As a truly refined creator of ambient electro-pop music, I had a chat with Kurt to find out what set him on the path of becoming an emerging producer and singer-songwriter.
Kurt Sines is the Brisbane-based creative behind Yoste. While his story started off in a “a very bad pop punk band at the local street festival”, Kurt quickly ditched writing “Green Day knock-offs” for a more refined sound. Although his music took time to mature, Kurt is open to how his music began as a front to impress his friends. “It definitely started just to impress my friends and the more and more I do run with music as a project, the more it actually becomes a long-term career,” he tells me. “On a daily basis it’s all about trying to impress the people around me in a lot of ways and the motivation is a little bit intrinsic – it’s a cathartic thing.”
On Kurt’s Spotify biography lies a quote from Philip Larks; “Life is first boredom, then fear”, a line he clearly relates to. “I feel now as if I’m coming out of the other side of a very prolonged period of pure existential dread which lasted about three years,” he explains. “I was just grappling with the general sense of purposelessness and futility and a little bit of fear about what all of it means. All of that followed pretty strong into the music and what I wanted to do with the project”. Despite his success, it’s clear the pressure of being a young producer is a prominent personal anxiety.
On an existential tangent, it was interesting to hear Kurt explain his relationship with mental health. “Early twenties, you feel so strongly that you should be doing something impactful. You should know what you want to do, you should be in control of your finances, your purpose, your art, and then just looking to the end, mortality, and wondering what the impact will have been, if anything. I suppose that’s why the Philip Larkin quote hit me hard. Just the knowledge of mortality as a beautiful thing rather than something to be feared. I feel like I’m treading more in that direction.”
When it comes to music, Yoste weaves a very calming, mellow sound. I ask Kurt if that direction was intentional. “It was something I settled into. I think lyrical content is super important to give the depths to the tracks. I always like lyrics that are kind of visual or quirky or interesting, not necessarily purely a narrative that’s easy to follow,” he says. “I did want to make things, initially, mellow that someone might be able to have on repeat for an hour, just pay to attention to or not. But, definitely now, I’m trying to write things that are self-contained and tending slightly towards the pop and alternative pop world because I think that’s a really powerful vehicle for conveying emotion.”
When it comes to new music, Kurt has a lot for you to explore. His recently released single, ‘Arc’ is his self-proclaimed favourite. “It is the closest of those songs to my ideal in terms of having few enough elements, so it doesn’t get cluttered, but enough so that it’s interesting,”. He continues to outline how the song is “a little bit more optimistic” and seems to offer “an answer to all the existential answers that I have been wrestling with throughout the rest of the songs”. It sounds like Kurt has found comfort in the ambitious. “Even if that answer is: “I’m okay with not having an answer”, and ultimately, finding comfort in a moment or a person. I like the optimism of that.”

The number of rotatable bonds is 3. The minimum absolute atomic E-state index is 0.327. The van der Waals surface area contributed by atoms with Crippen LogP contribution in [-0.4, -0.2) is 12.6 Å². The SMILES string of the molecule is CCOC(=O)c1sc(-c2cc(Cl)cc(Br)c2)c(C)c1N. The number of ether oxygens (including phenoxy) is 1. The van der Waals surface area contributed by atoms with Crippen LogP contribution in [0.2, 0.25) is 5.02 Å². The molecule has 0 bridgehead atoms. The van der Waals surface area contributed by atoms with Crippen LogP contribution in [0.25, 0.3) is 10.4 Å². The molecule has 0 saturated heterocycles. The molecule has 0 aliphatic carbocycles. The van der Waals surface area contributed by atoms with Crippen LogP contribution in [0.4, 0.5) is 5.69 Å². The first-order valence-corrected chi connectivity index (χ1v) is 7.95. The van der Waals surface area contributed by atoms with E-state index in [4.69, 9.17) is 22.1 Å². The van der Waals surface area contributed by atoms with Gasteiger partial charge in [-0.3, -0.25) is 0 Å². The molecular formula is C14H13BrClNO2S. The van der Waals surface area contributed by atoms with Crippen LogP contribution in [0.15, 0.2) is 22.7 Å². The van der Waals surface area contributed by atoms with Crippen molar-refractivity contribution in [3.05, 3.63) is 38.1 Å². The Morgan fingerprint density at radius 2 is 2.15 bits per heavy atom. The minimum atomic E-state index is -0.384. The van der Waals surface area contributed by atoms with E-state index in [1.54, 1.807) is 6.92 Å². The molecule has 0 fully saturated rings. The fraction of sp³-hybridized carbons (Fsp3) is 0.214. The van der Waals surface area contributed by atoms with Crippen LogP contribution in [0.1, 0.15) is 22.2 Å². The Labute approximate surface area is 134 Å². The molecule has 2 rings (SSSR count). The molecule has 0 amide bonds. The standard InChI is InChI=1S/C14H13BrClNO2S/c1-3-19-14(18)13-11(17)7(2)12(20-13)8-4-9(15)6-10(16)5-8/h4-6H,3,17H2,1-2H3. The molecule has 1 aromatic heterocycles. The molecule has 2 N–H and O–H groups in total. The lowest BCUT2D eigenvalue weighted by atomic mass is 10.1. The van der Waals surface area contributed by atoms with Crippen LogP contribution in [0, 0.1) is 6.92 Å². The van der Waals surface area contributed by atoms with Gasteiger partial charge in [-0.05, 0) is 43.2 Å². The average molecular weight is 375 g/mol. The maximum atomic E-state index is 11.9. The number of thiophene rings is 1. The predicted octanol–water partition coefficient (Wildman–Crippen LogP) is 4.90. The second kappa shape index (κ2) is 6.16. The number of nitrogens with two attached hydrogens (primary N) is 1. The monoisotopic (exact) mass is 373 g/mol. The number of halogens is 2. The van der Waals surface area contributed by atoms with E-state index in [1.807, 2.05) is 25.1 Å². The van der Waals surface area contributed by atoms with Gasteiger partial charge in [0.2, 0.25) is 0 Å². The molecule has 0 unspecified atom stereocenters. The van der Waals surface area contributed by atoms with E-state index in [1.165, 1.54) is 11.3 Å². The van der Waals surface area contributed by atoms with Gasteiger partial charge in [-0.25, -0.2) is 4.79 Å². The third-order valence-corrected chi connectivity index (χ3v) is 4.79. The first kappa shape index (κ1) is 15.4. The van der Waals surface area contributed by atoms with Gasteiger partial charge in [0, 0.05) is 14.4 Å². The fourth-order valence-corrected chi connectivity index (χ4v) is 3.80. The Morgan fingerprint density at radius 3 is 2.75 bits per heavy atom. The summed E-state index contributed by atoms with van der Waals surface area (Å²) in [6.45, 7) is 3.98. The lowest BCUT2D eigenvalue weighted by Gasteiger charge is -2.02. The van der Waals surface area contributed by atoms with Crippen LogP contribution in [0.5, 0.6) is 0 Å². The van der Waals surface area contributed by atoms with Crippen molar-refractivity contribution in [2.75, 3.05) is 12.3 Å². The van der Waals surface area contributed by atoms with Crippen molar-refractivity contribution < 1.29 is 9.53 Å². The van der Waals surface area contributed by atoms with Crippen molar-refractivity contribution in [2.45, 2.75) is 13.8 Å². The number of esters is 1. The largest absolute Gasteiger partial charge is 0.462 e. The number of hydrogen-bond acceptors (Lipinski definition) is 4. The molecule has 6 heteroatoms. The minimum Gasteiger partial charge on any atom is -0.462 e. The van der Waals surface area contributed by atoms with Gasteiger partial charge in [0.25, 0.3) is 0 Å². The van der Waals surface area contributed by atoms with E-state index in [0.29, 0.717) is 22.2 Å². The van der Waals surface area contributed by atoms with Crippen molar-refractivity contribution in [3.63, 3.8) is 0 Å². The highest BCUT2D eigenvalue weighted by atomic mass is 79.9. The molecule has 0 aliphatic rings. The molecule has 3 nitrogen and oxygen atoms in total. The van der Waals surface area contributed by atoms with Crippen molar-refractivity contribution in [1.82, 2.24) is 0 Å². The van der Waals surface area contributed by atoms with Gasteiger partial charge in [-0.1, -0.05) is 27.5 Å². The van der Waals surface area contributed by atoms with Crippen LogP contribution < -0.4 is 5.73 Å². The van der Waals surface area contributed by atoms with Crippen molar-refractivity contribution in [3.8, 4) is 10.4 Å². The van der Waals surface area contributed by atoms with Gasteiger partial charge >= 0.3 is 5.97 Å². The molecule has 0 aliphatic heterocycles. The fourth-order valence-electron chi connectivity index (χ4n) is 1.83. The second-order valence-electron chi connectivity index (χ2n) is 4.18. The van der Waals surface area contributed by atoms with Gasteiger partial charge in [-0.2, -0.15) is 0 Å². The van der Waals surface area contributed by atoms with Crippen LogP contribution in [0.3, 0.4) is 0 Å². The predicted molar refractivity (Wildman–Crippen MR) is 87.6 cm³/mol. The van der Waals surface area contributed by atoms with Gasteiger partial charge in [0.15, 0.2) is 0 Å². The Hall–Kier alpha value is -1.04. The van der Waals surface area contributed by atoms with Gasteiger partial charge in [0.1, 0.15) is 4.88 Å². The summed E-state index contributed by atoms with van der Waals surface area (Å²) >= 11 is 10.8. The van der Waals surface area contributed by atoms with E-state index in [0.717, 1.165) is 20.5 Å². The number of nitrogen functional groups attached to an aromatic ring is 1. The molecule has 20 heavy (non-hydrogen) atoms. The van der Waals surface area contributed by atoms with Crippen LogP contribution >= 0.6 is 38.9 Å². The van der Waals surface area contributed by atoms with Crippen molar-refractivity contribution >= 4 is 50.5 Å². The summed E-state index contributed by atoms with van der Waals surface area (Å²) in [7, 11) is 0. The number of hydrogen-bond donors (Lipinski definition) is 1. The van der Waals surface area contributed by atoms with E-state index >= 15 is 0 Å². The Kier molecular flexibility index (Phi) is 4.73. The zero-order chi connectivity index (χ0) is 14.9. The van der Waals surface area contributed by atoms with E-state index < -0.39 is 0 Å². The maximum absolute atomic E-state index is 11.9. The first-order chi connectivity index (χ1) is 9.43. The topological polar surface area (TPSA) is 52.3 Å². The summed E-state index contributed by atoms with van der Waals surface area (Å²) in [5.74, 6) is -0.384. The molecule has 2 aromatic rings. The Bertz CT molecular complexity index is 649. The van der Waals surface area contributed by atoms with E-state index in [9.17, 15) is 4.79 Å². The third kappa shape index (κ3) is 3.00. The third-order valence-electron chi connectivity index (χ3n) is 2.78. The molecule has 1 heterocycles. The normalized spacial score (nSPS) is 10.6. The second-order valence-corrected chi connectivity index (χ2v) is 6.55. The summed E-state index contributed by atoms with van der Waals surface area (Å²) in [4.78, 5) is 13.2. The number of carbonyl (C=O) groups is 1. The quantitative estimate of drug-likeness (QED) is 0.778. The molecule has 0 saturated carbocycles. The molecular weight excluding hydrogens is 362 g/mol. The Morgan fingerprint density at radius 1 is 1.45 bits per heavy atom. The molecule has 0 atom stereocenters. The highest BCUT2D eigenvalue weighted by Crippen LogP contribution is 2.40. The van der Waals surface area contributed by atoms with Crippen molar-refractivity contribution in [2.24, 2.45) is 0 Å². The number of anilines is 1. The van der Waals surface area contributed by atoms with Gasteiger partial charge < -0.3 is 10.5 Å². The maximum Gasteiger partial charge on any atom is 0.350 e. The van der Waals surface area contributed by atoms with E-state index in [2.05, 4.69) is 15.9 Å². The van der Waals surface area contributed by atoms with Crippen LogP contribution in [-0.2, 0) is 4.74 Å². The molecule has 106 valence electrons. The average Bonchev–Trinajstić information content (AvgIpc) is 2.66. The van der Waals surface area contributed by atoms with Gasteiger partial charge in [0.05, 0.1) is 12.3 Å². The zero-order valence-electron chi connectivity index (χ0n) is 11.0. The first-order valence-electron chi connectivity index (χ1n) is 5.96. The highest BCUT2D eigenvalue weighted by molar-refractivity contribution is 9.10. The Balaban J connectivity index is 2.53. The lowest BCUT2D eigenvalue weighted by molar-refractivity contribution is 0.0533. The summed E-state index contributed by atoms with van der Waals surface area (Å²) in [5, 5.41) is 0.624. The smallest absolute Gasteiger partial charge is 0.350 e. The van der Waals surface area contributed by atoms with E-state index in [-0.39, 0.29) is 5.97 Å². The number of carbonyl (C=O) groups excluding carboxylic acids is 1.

Another hit-track of Kurt’s is Danny Godwin collaboration ‘Side’. Kurt outlines the story of how the remix came to be. “It just came about by Danny, who goes by Godwin, emailing my managers. It was quite as simple as that,” he laughs. “I’m pretty strict about what I say yes to. Just because I’m not really interested in remixing, generally, or writing for other people, or producing for other people. I’m not sure I’ll do a whole lot of it, but I did really like that track and thought it was lovely.” While Kurt isn’t all too fond of producing, it seems a perfect combination fell up on him. “It was also largely as a result of the particular circumstances—I had a window, I had the time and I wanted to give it a shot.”
Following the release of new singles, I ask Kurt if we can expect any new music. “Well, the first EP is done, and that’s coming out, and that’s definite,” he tells me. “I’m working on my second one and I’m really loving it. The first one was made over the period of a few years and it was at times really torturous. I was coming up with nothing for months and it was just terrible. And then I made ‘Arc’ and that kind of set me on the right path again. As of the last two months, I’ve just had total creative inspiration and clarity of vision. I’ve been in my studio for hours and hours forgetting to eat. Just total flow state for hours and hours, really fun creative stuff, and smashed out six tracks which I really, really, like.”
I’m all for nuance, but there’s not enough nuance these days, and that’s a problem.
Elaborating on the second EP, Kurt is confident in his evolution “It’s definitely leaning a little bit more towards pop and I suppose alternative pop, but they’ll still sound like Yoste songs. They still have the textural, ambient elements and the kind of raw vocals,” he tells me. “The first EP is the starting point, because it’ll be comprised of the singles we talked about and then some new music. It’ll kind of be the first springboard, and I really like that because those are the songs that started it all. And then the second EP will be a lot more cohesive.”
Last of all, I ask Kurt if we can expect any touring. “I definitely am considering going further!” he says excitedly. “I’m almost certainly gonna be in the US for quite a bit of time this year and hopefully in the UK once or twice, and Europe, so definitely starting to turn my eye towards international shows.”